Home > Uncategorized > ‘The Franchise’ Episode 4: Carlos Beltran Joins The Show With Disappointing Results

‘The Franchise’ Episode 4: Carlos Beltran Joins The Show With Disappointing Results

And I don’t just mean the fact that Beltran went 2-for-17 in his first four games as a Giant. Overall, this episode didn’t give you much past what you could have seen/heard on MLB Network.

The episode focused on the Beltran trade and opened with a chance encounter between Beltran and Brian Wilson during the All-Star break. After Beltran walks out of the frame, Wilson turns back to the camera and says, “Are we getting him? We’re getting him and stuff? … We would definitely use that shot!”

I was looking forward to seeing how the show would present the Beltran acquisition. But it gave us nothing new. There was no insight into the negotiations with the Mets. We just got a bunch of clichés from Beltran and general manager Brian Sabean. Beltran saying he just wants to win, and it’s tough to leave the Mets; Sabean saying how it was hard to part with Zach Wheeler and how he hopes Beltran takes pressure off some of the other hitters, etc.

I am probably asking for too much. I understand that Showtime’s cameras aren’t privy to direct conversations between the Giants and Mets about trades, but if this show really wants to take you deep inside the team, I would have thought the comments from those involved on such a big issue would be more candid. Of course, this is all new to Beltran, so he gets a bit of a pass.

  • The Giants’ July 26-28 series with the Phillies is shown in detail. Two things that I took away from that footage: One, I forgot just how annoying Chris “Mad Dog” Russo really is.

And two, it was nice to see Wilson drop the shtick for a minute and speak honestly about closing — “My job description is not to come in and be awesome. It’s to get three outs.” The Giants’ bullpen gets a lot of TV time during the Phillies games, which is kind of neat just because you don’t get to see and hear a lot of what goes on down there.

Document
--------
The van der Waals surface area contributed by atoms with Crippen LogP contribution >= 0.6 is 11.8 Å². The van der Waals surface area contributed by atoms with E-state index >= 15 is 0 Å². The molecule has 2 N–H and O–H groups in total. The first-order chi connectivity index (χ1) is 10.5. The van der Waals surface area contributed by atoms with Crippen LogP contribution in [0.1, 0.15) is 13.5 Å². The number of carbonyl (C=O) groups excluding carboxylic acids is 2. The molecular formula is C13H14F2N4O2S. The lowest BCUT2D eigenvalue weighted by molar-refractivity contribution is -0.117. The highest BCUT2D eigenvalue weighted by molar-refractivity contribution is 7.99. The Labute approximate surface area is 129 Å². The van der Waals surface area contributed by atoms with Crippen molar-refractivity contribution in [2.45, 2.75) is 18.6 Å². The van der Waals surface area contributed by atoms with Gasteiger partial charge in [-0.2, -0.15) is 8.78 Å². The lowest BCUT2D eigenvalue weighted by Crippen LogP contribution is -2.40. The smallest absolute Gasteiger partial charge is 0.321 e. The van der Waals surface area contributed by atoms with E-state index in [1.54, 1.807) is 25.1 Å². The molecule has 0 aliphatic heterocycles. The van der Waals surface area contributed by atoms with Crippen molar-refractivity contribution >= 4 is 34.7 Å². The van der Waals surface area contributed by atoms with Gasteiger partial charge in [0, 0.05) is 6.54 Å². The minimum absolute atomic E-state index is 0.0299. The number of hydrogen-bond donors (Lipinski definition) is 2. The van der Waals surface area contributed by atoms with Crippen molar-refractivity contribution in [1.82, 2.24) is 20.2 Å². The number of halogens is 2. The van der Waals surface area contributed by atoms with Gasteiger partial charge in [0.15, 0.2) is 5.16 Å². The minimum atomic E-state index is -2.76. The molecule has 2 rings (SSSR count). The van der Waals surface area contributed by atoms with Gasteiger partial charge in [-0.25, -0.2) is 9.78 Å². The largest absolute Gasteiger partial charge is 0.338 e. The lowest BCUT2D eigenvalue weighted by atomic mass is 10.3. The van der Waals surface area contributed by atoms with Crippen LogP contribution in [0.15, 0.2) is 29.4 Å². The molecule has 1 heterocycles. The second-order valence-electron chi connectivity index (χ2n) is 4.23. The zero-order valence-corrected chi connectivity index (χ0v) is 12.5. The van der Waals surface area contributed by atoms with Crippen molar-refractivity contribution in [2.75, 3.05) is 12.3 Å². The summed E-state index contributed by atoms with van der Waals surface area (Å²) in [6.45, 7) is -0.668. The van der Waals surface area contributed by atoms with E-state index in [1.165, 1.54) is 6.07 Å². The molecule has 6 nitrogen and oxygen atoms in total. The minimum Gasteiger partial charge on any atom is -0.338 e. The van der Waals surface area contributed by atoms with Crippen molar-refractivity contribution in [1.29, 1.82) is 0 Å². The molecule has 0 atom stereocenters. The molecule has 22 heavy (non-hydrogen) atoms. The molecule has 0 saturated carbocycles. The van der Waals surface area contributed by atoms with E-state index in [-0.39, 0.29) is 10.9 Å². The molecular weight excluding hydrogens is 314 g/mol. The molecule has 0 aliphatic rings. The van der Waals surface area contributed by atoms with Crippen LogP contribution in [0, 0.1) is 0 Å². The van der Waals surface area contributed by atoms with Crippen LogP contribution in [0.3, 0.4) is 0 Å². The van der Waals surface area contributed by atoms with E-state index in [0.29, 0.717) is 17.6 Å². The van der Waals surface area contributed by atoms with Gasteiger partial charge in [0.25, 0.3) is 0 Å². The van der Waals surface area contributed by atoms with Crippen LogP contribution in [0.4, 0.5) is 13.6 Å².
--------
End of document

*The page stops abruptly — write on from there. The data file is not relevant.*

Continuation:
• After meeting President Obama, the episode devotes a few minutes to Emmanuel Burriss’ upbringing in a rough D.C. neighborhood. A very sad story is told about how Burriss’ best friend, DeLoren Young, was killed in a drive-by shooting while both of them were in college.  It was a poignant story — Burriss took the ball he hit for his first MLB home run and buried it at Young’s grave site — but it seemed out of place because, well, Burriss is not a real intriguing personality.

That is until we learned that the Giants had to send Burriss down to the minors to make room for Beltran. Then you understood why we had to get to know Burriss better in the first place. But I guess the emotion I was supposed to feel for him after his demotion ended up falling flat.

  • Of course, there was no shortage of good quotes, with the usual few from Wilson.

On meeting President Obama at The White House: “He closes deals, so do I. I think we’re one in the same. Just sayin’.”

On the weirdest thought he’s had on the mound during a game: “Well, I like to say I’m completely focused, right? I mean, the game’s on the line. It’s not like I’m thinking about what does barbecue Pop Chips and Cholula taste like. Because I already know that answer — it tastes freggin’ awesome! It’s perfect.”

On Cholula: “I don’t even know if it was created or invented, it just happened. In a pool. And they’re like ‘Well, let’s collect this. What do we call it? Cholula.'” I like Cholula, but I just tried Pop Chips for the first time last weekend. Not a fan. It probably is because I can’t stand popcorn.

Bullpen coach Mark Gardner tells Guillermo Mota to say whatever he wants because Gardner is mic’d up. That leads Mota to shout in the bullpen, “AFFELDT’S A DOUCHE!”

Beltran presumably talking about Phillies starting pitcher Kyle Kendrick to his mates in the outfield: “He throws a lot of shit, you know? It’s like a sinker, cutter, shit, splitter, shit, whatever, you know?” So, you’re saying he throws shit? That point wasn’t really clear enough.

Aaron Rowand on the Giants’ trade possibilities: “Unless it’s a blockbuster-type move, I don’t see too many things being changed on this team.” Rowand has 12 at-bats in the seven games since Beltran made his San Fran debut.

The preview for next week’s episode mentioned the trade for Orlando Cabrera — meh — and Rowand’s adventures with the center-field fence, about which he said, “I can probably say that I’m the only baseball player in the history of the game to break his face twice.”

OK, I’d watch that.

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